- Low complexity
- Easy management
- No noisy-neighbor effect
- Low scalability
How does Multi-tenancy Work?
In a multi-tenant architecture, a single instance of the software is shared on the public cloud and is accessible to multiple tenants. However, when a new tenant boards, the software instance can be customized to suit their needs.
Here’s a Stack Overflow discussion thread that rightly defines an instance.
Although every tenant accesses the same software application, the instance customizations change the product experience for every tenant.
Benefits of Multi-Tenant Architecture
Why are SaaS vendors choosing multi-tenant architecture for their applications?
Here’s the answer:
1. Economies of Scale
Multi-Tenant Architecture allows renting the common resources for your application on the cloud infrastructure. The cost you pay to host a multi-tenant software application is fixed and may vary with time. But, the value coming from each of the customers is only likely to expand.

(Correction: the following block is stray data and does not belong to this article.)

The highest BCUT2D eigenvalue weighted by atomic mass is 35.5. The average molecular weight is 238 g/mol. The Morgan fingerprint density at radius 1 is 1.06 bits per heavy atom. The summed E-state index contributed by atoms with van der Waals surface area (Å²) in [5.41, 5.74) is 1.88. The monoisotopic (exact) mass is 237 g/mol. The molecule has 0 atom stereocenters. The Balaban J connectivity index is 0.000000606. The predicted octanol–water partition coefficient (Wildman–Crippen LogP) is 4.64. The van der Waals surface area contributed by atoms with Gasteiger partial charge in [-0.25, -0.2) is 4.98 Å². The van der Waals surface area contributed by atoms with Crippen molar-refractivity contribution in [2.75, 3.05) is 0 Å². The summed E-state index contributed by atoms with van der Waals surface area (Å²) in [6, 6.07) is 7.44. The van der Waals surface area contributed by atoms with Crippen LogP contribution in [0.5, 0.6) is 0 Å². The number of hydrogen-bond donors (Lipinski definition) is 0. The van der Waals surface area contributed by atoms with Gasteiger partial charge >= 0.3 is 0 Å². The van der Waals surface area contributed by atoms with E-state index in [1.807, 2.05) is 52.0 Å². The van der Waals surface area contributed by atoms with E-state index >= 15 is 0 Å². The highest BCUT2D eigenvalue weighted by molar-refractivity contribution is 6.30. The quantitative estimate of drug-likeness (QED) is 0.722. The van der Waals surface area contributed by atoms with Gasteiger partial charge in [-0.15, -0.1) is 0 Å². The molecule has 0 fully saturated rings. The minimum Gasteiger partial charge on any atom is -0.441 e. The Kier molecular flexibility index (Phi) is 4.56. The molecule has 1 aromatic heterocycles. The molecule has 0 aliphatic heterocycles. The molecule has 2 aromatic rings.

You pay for cloud resources (which are fixed and vary with scalability), but the value and profits it brings along with every added customer is high. Thus, helping in improving economies of scale.
2. Expedient Maintenance, Updates, and Upgrades
In the case of SaaS Multi-tenant Architecture, users do not have to pay a considerable amount of fees to keep the software up to date. Maintenance costs are usually associated with a SaaS subscription and aren’t charged per case, unlike a Single-tenant structure.
Even the data structure does not need any change as the code is shared and remains standard. It is easy to make upgrades to the technology stack or the application itself since it needs to be done at just one centralized point and is then reflected at all tenant ends.